THE SOURCE 2002 (Video Still)

single-channel video installation

An overgrown garden: out of the distance comes a solitary person, then another one and another one. People start walking in the other direction and disappear into the distance. We see this coming and going of people in a series of shots. The people are walking in and out of the garden through a gate, over a courtyard and through the front door of a house onto a busy street. Ultimately we see a street corner with many people walking in all directions. It has, however, gradually become apparent that all the people are the same - this place is entirely populated by identical replicas. The sequence of cuts is reversed as an ever-diminishing number of the replicas retreat back into the house, over the courtyard and into the garden back to the source.

The confrontation with a world populated by replicas of one person creates mixed feelings. Is this egoism on the part of the artist (for he has populated this world with replicas of himself)? There is an innate drive to reproduce and pass ones own genes on to the next generation. This seems here to have been forced to the extreme of megalomania. A strange variation on the solipsistic idea that the only being I know to be a thinking, feeling consciousness is myself.
On the other hand what we see can also be viewed as a recognition of the fact that, in many important ways, one person is the same as the next, thus allowing empathy. Behind the superficial differences, we all share certain drives, aims, hopes and fears, existing as thinking, feeling beings in mutual dependency with the society as a whole.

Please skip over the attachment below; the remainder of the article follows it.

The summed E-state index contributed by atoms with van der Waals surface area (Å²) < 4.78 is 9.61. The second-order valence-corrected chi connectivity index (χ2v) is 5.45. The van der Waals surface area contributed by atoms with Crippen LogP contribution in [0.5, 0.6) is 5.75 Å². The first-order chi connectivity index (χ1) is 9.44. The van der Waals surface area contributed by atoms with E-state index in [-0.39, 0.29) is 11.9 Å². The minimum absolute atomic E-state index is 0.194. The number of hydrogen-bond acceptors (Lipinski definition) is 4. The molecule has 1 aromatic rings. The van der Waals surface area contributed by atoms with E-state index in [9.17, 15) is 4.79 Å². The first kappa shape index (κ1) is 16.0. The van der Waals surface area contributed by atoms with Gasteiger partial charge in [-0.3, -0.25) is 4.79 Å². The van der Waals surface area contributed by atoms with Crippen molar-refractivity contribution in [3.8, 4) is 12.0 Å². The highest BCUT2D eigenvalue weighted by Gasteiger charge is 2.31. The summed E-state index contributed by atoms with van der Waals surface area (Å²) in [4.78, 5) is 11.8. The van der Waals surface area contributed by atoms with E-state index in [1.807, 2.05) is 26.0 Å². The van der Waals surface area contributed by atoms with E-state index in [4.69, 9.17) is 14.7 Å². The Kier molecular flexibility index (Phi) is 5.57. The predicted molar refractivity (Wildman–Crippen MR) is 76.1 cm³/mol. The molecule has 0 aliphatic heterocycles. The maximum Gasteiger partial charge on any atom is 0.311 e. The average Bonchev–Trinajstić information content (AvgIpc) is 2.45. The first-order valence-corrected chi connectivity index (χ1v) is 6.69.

Both views seem credible and the tension created by their apparent incompatibility is exactly the interesting point. There is an increasing tendency towards individualism in the western world. The emphasis is on self-fulfilment, personal freedom, the uniqueness of a person’s own goals, perceptions and needs. Other factors, whilst being forced into the background, cannot be ignored: we are totally dependent on the society for the fulfilment of even our most basic needs; as the procedures for the collection and analysis of statistical information progress it becomes apparent that our ‘individual’ behaviour is increasingly predictable. As unpleasant as it might be, our self-perception as unique individuals is threatened by a view where we are more like ants, one differing little from the next, whose behaviour can be explained without the need for the idea of free will.

THE SOURCE seeks to approach, in a visually simple way, a current existential problem of deep complexity.

Tim Coe